This article is from Huffington Post –  By Ben Klasky – 12/04/2014

[pullquote align=”right”]Smartphones can get our children excited about nature. Apps can cultivate curiosity about the natural world, allowing kids to identify and study trees, constellations, mountains and birds.[/pullquote]

How would you feel if you were asked to turn in your mobile phone while entering a national park? Would it help you connect more deeply with nature? That’s exactly what New Forest National Park in Great Britain has done, as they’ve jumped on the anti-technology bandwagon. The park has installed a “Tech Creche” locker system to gather and safely lock away the mobile phones of its visitors.

Outdoors enthusiasts profess that we must ditch our smartphones to fully appreciate nature. A nationwide public service campaign created by the Ad Council encourages us to “unplug” so that we can discover the outdoors. The campaign has billboards of a child playing a video game involving a cartoon frog, placed alongside another child who is holding an actual frog. I think it’s amusing that these billboards point drivers-by to a website to learn more.

In a recent documentary entitled Project Wild Thing, David Bond proclaims himself to be the Marketing Director for Nature. He is featured grabbing a megaphone and shouting at shoppers outside an Apple store: “Stop buying iPads. Take your children outdoors. You’ve bought enough iPads.” Later in the film Bond undermines his own case, by suggesting that there needs to be better apps to get kids outside.

Can you blame him? Mobile technology is a powerful tool – so mesmerizing that kids are averaging over seven hours a day using electronic devices, according to a Kaiser Family Foundation study. Our children have almost limitless access to online gaming, social networking, and media right in their pockets. Apparently, even the late Steve Jobs shared some concern about this, refusing to let his own kids use iPhones and iPads.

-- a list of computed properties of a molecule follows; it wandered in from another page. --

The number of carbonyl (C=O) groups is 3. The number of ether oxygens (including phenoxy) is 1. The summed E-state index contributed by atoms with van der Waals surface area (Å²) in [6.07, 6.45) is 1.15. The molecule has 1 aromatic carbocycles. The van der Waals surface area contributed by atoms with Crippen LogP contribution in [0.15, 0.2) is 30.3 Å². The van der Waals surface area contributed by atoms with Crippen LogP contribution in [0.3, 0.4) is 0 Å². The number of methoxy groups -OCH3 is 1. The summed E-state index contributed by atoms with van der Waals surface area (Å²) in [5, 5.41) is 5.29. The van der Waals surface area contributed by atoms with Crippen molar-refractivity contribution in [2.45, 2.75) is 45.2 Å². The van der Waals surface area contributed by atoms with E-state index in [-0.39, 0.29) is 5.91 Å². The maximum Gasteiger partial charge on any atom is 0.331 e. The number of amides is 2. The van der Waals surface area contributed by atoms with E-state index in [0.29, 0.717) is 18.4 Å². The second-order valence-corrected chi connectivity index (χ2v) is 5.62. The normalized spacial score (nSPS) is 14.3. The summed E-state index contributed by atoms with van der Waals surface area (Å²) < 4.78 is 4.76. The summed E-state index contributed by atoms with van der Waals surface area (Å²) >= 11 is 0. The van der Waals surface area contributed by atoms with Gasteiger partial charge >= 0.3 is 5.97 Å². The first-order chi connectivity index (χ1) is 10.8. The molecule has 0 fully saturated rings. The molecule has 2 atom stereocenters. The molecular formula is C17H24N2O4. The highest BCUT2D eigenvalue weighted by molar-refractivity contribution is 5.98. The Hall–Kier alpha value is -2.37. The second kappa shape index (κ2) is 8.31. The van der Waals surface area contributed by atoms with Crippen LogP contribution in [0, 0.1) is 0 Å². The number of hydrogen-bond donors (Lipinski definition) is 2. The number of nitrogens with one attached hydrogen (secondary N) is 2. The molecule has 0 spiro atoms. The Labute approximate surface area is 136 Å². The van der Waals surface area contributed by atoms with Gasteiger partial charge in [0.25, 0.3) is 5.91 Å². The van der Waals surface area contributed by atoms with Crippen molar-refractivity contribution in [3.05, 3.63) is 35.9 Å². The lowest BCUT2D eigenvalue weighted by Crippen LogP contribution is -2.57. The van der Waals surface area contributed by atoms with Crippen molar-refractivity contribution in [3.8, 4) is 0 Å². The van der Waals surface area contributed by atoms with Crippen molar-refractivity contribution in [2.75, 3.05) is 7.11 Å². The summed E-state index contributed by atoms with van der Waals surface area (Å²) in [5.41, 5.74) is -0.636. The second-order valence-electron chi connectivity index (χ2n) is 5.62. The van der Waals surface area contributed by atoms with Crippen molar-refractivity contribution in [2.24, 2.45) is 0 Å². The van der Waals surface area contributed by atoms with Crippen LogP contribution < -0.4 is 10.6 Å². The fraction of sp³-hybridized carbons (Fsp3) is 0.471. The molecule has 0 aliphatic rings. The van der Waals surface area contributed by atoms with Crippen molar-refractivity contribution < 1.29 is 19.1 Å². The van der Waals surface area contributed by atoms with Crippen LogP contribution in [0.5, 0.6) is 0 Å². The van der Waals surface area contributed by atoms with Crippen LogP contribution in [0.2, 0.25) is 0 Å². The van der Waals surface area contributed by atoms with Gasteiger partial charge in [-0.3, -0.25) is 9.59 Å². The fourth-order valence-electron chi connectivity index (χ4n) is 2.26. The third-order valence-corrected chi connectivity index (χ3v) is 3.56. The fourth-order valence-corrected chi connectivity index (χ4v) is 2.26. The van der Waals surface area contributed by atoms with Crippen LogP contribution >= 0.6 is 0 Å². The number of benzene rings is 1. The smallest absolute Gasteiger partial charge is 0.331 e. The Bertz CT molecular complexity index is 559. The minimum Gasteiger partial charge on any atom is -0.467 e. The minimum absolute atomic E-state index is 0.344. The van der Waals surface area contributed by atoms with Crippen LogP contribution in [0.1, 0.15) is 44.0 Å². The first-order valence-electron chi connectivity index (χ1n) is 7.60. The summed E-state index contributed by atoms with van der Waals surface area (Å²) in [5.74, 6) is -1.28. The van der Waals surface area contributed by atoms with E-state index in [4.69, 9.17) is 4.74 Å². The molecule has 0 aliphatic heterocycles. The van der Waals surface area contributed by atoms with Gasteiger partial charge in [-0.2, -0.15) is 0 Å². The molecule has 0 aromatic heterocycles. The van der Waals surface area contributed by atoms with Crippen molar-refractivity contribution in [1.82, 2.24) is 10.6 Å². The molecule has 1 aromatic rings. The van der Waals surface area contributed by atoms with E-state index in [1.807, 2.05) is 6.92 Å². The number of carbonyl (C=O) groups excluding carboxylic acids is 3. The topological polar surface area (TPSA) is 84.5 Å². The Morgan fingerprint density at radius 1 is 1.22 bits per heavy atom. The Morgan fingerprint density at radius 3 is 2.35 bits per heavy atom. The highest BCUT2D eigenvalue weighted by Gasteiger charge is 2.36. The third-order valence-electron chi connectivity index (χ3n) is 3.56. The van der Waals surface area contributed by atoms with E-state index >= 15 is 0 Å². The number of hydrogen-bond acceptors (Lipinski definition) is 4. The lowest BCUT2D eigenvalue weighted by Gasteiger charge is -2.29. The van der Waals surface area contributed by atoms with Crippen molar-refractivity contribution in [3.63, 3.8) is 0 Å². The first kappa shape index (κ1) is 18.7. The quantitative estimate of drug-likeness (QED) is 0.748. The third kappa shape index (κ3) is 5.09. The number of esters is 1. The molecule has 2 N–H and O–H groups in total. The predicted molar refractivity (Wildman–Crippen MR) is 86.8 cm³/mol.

So why wouldn’t we use this incredible resource to get kids outside moving, learning, and exploring all that nature has to offer?

Other than outdoors organizations, practically all nonprofit institutions and social movements are embracing technology to accomplish their work. Public schools use tablets and computers to facilitate learning. Health professionals use apps to diagnose and treat patients. The Arab Spring employed digital media to fight for equality and free speech. Homeless people receive free cell phones to connect with family members and support services. And some of the most popular apps have been created by religious organizations.

Designating the outdoors as a “technology-free zone” detracts from the movement to get our kids outside. I believe this so strongly that the organization I direct, IslandWood, is working with international partners to launch a Nature Passport app that will motivate kids and families to spend time outdoors.

Smartphones can get our children excited about nature. Apps can cultivate curiosity about the natural world, allowing kids to identify and study trees, constellations, mountains and birds. The cameras on our phones can draw us closer to nature, and help us relive our outdoor experiences when we return home – encouraging us to venture out again in the future. GPS-enabled devices help families track the topography of a landscape and keep from getting lost. And phones provide access to the critical 911 lifeline when rare emergencies arise in the outdoors.

I’m not a proponent of talking on cell phones, texting friends, or checking email while seeking solace in nature. But used wisely, smartphones have great potential to help us be more present in the outdoors. Older forms of “technology” have helped us connect with nature throughout history. Telescopes enable us to explore the stars at night. Microscopes let us investigate fascinating microcosms under our feet. Binoculars can spell the difference between spotting a herd of elk, and never knowing they were there.

As Richard Louv, the author who coined the phrase “nature deficit disorder” has said: “The best preparation for the twenty-first century may be a combination of natural and virtual experience.” In order to tackle large-scale environmental challenges, future generations need to develop a strong relationship with nature, and also need to be equipped with cutting edge skills to devise innovative solutions. Wonder and curiosity are required to become a professional astronomer, and it’s also necessary to know how to use high-tech instruments. The next time you take a hike, bring along your smartphone, and use it to explore and connect more deeply with all the magic that nature provides.